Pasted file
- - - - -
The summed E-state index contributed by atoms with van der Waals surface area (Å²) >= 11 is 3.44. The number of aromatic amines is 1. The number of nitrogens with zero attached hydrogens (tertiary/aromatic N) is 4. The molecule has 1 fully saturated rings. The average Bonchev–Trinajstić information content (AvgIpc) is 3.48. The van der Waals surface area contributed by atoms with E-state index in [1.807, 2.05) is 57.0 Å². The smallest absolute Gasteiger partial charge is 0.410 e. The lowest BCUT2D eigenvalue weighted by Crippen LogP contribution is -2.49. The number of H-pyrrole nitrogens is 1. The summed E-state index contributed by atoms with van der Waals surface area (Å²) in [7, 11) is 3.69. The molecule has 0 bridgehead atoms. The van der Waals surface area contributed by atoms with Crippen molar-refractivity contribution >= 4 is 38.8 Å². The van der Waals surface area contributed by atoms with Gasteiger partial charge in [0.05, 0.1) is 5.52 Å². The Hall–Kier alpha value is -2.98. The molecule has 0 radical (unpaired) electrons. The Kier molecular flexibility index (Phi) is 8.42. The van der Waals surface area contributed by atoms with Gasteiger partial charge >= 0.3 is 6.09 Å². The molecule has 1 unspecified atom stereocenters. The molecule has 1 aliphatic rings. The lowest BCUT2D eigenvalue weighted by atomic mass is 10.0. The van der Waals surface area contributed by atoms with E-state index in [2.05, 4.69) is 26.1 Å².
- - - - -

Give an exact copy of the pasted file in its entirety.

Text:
The summed E-state index contributed by atoms with van der Waals surface area (Å²) >= 11 is 3.44. The number of aromatic amines is 1. The number of nitrogens with zero attached hydrogens (tertiary/aromatic N) is 4. The molecule has 1 fully saturated rings. The average Bonchev–Trinajstić information content (AvgIpc) is 3.48. The van der Waals surface area contributed by atoms with E-state index in [1.807, 2.05) is 57.0 Å². The smallest absolute Gasteiger partial charge is 0.410 e. The lowest BCUT2D eigenvalue weighted by Crippen LogP contribution is -2.49. The number of H-pyrrole nitrogens is 1. The summed E-state index contributed by atoms with van der Waals surface area (Å²) in [7, 11) is 3.69. The molecule has 0 bridgehead atoms. The van der Waals surface area contributed by atoms with Crippen molar-refractivity contribution >= 4 is 38.8 Å². The van der Waals surface area contributed by atoms with Gasteiger partial charge in [0.05, 0.1) is 5.52 Å². The Hall–Kier alpha value is -2.98. The molecule has 0 radical (unpaired) electrons. The Kier molecular flexibility index (Phi) is 8.42. The van der Waals surface area contributed by atoms with Gasteiger partial charge >= 0.3 is 6.09 Å². The molecule has 1 unspecified atom stereocenters. The molecule has 1 aliphatic rings. The lowest BCUT2D eigenvalue weighted by atomic mass is 10.0. The van der Waals surface area contributed by atoms with E-state index in [2.05, 4.69) is 26.1 Å².